App Culture

Published:  June 17, 2011
App Culture

Ubiquitous computing, robust mobile bandwidth and strong development support helped create the conditions for networked applications to eclipse browsers as a way that people got stuff done. Creative design played a huge part in raising awareness and trust in networked applications (remember Web 2.0?), but, as this culture matured beyond wrapping websites in standalone apps, a change occurred in the idea of ‘what it meant to be a good designer’. This article looks at this change in light of app culture – where applications are the new ‘new media’.

New media never really made it to the mainstream. It suffered from the bleeding edge problem, being just too far before the wave without an established base of ubiquitous hardware and networks for it to take root in, and we can perhaps see Flash as the thylacine of that wonderfully abundant age.

Like it or not, apps are the new ‘new media’ and, like that wonderfully creative aspect of 90s culture, apps are changing the way we interact with our technology and one another. Apps live in their own carefully crafted experiential universes. Whether it’s tweets floating above the desktop or augmented reality revealing street art that isn’t there anymore, apps flesh out and sequence the framework of interactions required to create a coherent experience around what is usually a small, singular, but complex action. Apps help us to get stuff done, and then to tell our friends about it.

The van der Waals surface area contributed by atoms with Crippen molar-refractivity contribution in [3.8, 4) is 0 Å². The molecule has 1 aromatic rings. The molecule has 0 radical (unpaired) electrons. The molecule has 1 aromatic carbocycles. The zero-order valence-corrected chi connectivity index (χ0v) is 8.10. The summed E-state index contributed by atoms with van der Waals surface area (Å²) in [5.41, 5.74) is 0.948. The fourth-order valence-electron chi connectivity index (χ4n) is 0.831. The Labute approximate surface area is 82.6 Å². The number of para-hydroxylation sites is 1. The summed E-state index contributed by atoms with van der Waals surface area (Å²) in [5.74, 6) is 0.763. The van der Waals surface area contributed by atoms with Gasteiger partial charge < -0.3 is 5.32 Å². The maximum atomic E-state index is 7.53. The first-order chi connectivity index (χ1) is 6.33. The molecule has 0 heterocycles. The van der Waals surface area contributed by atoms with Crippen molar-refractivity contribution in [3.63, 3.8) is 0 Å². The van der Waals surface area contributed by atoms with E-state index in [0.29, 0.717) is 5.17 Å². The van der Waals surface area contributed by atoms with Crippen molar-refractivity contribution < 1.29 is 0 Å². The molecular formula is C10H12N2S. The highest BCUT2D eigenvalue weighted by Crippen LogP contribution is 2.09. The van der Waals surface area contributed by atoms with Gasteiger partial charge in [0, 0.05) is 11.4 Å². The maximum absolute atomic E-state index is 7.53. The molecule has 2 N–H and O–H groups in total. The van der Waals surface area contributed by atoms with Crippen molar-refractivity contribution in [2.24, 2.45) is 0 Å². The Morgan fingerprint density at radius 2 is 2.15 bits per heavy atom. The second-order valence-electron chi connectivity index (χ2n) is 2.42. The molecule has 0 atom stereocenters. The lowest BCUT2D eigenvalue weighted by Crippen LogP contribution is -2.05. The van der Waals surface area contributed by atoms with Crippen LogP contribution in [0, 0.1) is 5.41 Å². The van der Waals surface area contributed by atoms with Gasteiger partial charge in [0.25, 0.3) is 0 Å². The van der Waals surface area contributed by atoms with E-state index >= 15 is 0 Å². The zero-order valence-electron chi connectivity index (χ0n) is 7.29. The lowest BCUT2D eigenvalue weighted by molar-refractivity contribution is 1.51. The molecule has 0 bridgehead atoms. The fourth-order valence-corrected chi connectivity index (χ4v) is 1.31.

Because apps focus on doing one thing (well), we tend to master them more quickly than software or tools that do a lot of things. Our apps start to disappear as we act through them, rather than with them. So great app design needs to support this disappearing act – to be invisible – or, at least, to get out of our way when we want to do something. While apps can drive innovation in interface design, we also need to remember that those interfaces (and, more importantly, the people using them) are informed and primed by over half a century of digital interface research and development.

Interfaces bridge a gap between an app and the experience of people using it. Apps are developed through technical specifications, databases, content and APIs (application programming interfaces). Designers need to somehow take this model of ‘how the thing is put together’, or ‘implementation’ as Alan Cooper calls it, and present it in a way that makes sense to the person who just wants to get something done. More importantly, designers need to be able to work with developers in ways that don’t just bolt on design after a technical specification.

Apps support behaviour and, by helping developers understand what behaviour their app is trying to support, a designer can do more good than any amount of interface design later.

Apps aren’t the only place this change in our role has occurred; they’re just the most visible example at the moment. They give us an insight into how the role of design has moved to include advocacy for the people using our products, and the kinds of behavior those products support.

Illustration by Carlo Mussett.

From desktop magazine.

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